Even veteran fishermen had to start at the beginning—and every angler has struggled with achieving the perfect cast. Essential in the art of fly-fishing, casting accurately determines the distance and the amount of line used and reflects your knowledge of where the fish are most likely waiting (depending on the season, time of day, etc.). A good cast involves the upper arm, forearm and wrist, and comes from the shoulder. There is a large variety of casting techniques, and the perfect cast takes a lot of practices. To help you improve your cast, we’ve listed a few of  the most common casting problems (except breaking your writst) and tips on how to fix them.
#3 Following your back cast with your eyes
One of the most common casting problems for anglers is having the tendency to follow their back cast with their eyes. While casting, your eyes, shoulders, torso and toes should be facing your target (where you want your cast to land). Averting your eyes backward can cause you to lose focus and distance. Keep your body facing forward, and simplyfeel the cast. Over time, you will begin to know whether a cast is good or not without having to follow the line with your eyes. As crazy as it sounds, experts suggest practicing casting in the dark or with your eyes closed !
#2 Timing
Timing is another element that comes with practice. If the timing of a cast is off, it can cause you to stop your back cast too soon or too late, which results in either a non-loop, or a wide open loop that will end up on the ground. Remember, your back cast affects your forward cast, so timing is everything. Give the line enough time to roll out and straighten—if you cast forward or backward too soon, the line will collapse.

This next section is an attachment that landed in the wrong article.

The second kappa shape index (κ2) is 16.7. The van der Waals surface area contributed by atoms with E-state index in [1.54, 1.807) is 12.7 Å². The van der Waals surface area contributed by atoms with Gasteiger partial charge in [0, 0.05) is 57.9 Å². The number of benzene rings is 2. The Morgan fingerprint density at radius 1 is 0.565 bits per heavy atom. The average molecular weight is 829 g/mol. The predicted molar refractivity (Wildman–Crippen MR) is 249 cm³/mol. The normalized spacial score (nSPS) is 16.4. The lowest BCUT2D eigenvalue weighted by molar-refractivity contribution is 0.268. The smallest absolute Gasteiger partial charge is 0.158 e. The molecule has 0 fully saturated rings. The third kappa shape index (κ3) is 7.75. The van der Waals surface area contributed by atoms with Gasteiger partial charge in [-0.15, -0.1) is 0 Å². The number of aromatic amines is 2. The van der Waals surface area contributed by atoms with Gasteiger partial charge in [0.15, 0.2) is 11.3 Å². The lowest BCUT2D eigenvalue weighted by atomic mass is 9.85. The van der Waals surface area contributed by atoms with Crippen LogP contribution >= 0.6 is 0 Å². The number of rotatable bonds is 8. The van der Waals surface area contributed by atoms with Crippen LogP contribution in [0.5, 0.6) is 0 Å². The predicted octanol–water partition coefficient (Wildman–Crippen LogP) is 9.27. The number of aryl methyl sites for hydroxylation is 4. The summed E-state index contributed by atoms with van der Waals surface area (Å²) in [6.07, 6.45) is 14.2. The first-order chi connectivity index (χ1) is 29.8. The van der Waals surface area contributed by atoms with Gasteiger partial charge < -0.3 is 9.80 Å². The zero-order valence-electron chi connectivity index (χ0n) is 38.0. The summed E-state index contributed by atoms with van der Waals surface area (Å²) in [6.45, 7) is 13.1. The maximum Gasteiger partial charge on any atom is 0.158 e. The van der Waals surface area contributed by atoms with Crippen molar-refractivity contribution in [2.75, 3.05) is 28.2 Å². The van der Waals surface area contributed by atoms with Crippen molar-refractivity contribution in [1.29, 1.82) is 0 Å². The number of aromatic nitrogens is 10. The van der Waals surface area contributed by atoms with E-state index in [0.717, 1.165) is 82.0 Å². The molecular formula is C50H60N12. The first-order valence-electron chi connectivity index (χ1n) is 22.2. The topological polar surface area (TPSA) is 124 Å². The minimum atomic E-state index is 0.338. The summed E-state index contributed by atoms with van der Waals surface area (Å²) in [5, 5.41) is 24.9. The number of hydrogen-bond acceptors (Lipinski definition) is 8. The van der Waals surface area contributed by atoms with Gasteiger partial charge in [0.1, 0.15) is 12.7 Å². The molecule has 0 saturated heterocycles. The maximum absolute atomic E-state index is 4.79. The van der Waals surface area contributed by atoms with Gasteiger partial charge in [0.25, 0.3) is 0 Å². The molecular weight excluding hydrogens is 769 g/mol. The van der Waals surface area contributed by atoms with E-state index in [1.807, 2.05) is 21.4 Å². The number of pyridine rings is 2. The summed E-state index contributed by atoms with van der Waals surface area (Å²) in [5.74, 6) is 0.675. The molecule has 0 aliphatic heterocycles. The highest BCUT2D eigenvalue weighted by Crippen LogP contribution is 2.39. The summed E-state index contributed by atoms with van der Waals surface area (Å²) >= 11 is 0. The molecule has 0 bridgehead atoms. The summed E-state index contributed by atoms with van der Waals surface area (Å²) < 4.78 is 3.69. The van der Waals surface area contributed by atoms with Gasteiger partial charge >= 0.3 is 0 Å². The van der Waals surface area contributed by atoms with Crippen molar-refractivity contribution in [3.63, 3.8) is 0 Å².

#1 Casting too fast with too much power
Getting caught up in the excitement of a possible big catch or trying to impress your fishing friends can result in casting too fast and with too much power. Although there is a certain level of speed and strength needed to give your line appropriate distance, casting is about finesse. Slowing your casting stroke allows you to develop a smooth approach, with the rod doing more work than the caster. Even better, slowing down the tempo of each cast will allow you to conserve energy so you can stay out on the water longer. 

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